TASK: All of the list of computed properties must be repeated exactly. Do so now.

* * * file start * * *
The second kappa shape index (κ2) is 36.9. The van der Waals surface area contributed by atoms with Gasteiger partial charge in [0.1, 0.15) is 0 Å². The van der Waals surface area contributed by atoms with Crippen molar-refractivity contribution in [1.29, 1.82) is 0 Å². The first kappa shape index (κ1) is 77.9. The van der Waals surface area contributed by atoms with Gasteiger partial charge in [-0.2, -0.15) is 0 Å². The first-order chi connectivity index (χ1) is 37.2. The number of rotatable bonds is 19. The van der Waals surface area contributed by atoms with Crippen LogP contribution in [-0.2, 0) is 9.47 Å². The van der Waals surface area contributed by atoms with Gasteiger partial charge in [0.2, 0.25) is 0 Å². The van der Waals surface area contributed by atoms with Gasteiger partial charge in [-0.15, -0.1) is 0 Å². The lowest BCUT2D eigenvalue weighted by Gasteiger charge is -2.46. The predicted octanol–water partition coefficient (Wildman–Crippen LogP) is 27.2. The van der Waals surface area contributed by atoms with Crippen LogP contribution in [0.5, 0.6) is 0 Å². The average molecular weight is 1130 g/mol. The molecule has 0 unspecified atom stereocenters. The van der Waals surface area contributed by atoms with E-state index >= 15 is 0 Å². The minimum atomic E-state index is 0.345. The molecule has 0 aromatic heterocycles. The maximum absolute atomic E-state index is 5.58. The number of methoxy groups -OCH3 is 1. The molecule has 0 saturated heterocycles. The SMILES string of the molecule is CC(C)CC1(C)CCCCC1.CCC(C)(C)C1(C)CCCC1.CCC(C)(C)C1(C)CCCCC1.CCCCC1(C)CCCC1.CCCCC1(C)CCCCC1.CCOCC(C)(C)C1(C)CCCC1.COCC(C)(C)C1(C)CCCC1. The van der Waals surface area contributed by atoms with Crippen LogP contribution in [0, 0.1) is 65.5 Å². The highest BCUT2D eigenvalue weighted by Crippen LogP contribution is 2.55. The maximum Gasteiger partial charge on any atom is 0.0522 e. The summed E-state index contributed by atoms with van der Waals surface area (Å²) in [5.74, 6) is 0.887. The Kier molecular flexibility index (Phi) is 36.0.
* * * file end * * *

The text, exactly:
The second kappa shape index (κ2) is 36.9. The van der Waals surface area contributed by atoms with Gasteiger partial charge in [0.1, 0.15) is 0 Å². The van der Waals surface area contributed by atoms with Crippen molar-refractivity contribution in [1.29, 1.82) is 0 Å². The first kappa shape index (κ1) is 77.9. The van der Waals surface area contributed by atoms with Gasteiger partial charge in [-0.2, -0.15) is 0 Å². The first-order chi connectivity index (χ1) is 37.2. The number of rotatable bonds is 19. The van der Waals surface area contributed by atoms with Crippen LogP contribution in [-0.2, 0) is 9.47 Å². The van der Waals surface area contributed by atoms with Gasteiger partial charge in [0.2, 0.25) is 0 Å². The van der Waals surface area contributed by atoms with Gasteiger partial charge in [-0.15, -0.1) is 0 Å². The lowest BCUT2D eigenvalue weighted by Gasteiger charge is -2.46. The predicted octanol–water partition coefficient (Wildman–Crippen LogP) is 27.2. The van der Waals surface area contributed by atoms with Crippen LogP contribution in [0.5, 0.6) is 0 Å². The average molecular weight is 1130 g/mol. The molecule has 0 unspecified atom stereocenters. The van der Waals surface area contributed by atoms with E-state index >= 15 is 0 Å². The minimum atomic E-state index is 0.345. The molecule has 0 aromatic heterocycles. The maximum absolute atomic E-state index is 5.58. The number of methoxy groups -OCH3 is 1. The molecule has 0 saturated heterocycles. The SMILES string of the molecule is CC(C)CC1(C)CCCCC1.CCC(C)(C)C1(C)CCCC1.CCC(C)(C)C1(C)CCCCC1.CCCCC1(C)CCCC1.CCCCC1(C)CCCCC1.CCOCC(C)(C)C1(C)CCCC1.COCC(C)(C)C1(C)CCCC1. The van der Waals surface area contributed by atoms with Crippen LogP contribution in [0, 0.1) is 65.5 Å². The highest BCUT2D eigenvalue weighted by Crippen LogP contribution is 2.55. The maximum Gasteiger partial charge on any atom is 0.0522 e. The summed E-state index contributed by atoms with van der Waals surface area (Å²) in [5.74, 6) is 0.887. The Kier molecular flexibility index (Phi) is 36.0.